The Dog Ate It
by Rabbi Yakov Horowitz, Emuna Braverman

Not Rated Yet   |   Viewed 5414 times since 11/22/06   |   0 Comments
Decrease Font Size Increase Font Size    [ Change Font Size ] Email This Article to a Friend
   

11/22/06

Homework doesn't have to be a major source of struggle between parents and children.

"Could you edit my English essay?" "I need help with my algebra." "What do you know about the industrial revolution?" "I don't see the point of memorizing this table of chemical elements." "Can you review with me?"

The nights are a blur of questions and a clamor of voices as you tick off the days until summer vacation...

Homework can be a major source of struggle between parents and children of all ages. But that need not be the case.

As with any other challenge, half the battle is to honestly and reflectively assess the situation. The following analogy may help you to understand some of the do's and don't of effective homework time with your children. Walking a mile in your child's shoes may, in fact help you gain insight into the challenges you and your child face as homework time approaches.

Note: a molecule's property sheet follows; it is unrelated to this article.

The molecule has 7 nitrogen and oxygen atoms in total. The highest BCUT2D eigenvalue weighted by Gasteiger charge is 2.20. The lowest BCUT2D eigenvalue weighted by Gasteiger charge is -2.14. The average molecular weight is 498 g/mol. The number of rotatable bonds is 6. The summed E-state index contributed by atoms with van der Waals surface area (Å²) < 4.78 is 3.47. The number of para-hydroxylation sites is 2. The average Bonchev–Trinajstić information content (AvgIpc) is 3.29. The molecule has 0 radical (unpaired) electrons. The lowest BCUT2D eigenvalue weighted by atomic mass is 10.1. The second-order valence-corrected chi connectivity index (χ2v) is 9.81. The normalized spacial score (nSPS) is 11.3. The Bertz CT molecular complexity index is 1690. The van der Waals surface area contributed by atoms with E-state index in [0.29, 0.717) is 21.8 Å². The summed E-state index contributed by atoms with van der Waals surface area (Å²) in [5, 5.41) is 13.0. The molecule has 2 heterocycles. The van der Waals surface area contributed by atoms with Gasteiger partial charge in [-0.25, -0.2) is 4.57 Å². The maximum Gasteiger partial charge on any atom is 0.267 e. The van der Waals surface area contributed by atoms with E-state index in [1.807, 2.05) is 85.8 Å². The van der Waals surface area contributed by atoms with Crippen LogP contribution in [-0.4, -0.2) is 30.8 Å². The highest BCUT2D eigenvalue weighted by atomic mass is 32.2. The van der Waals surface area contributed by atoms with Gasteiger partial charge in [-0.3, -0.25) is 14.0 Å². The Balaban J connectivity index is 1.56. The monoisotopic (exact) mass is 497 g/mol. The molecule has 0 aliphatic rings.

For the past ten years, you have hired an accountant to prepare your tax returns. This year, you decided to try to fill out your 1040 tax forms on your own. You attended a three-hour seminar but you still have some questions. Who do you ask? You have some friends who are knowledgeable in the field of tax law. Some are brilliant and very knowledgeable but impatient and distracted. Others are average in their knowledge but are more patient and focused. Which qualities most inform your decision? As an exercise, please list the important of each quality below, rating it from 1 to 10 with 10 being the highest score:

Teaching skills..............................________
Acknowledged expert.....................________
Patience......................................________
Non-judgmental............................________
Ability to give undivided attention......________

When I conduct parenting classes on effective homework techniques, I often ask parents to self-assess in these areas. The vast majority of parents maintain that the last 3 attributes; patience and tolerance are far more important to them that expertise. After all, the questions they would pose are not that complicated. Therefore, the first order of business when doing homework with your child is to make every effort to present yourself as a resource, not a tester.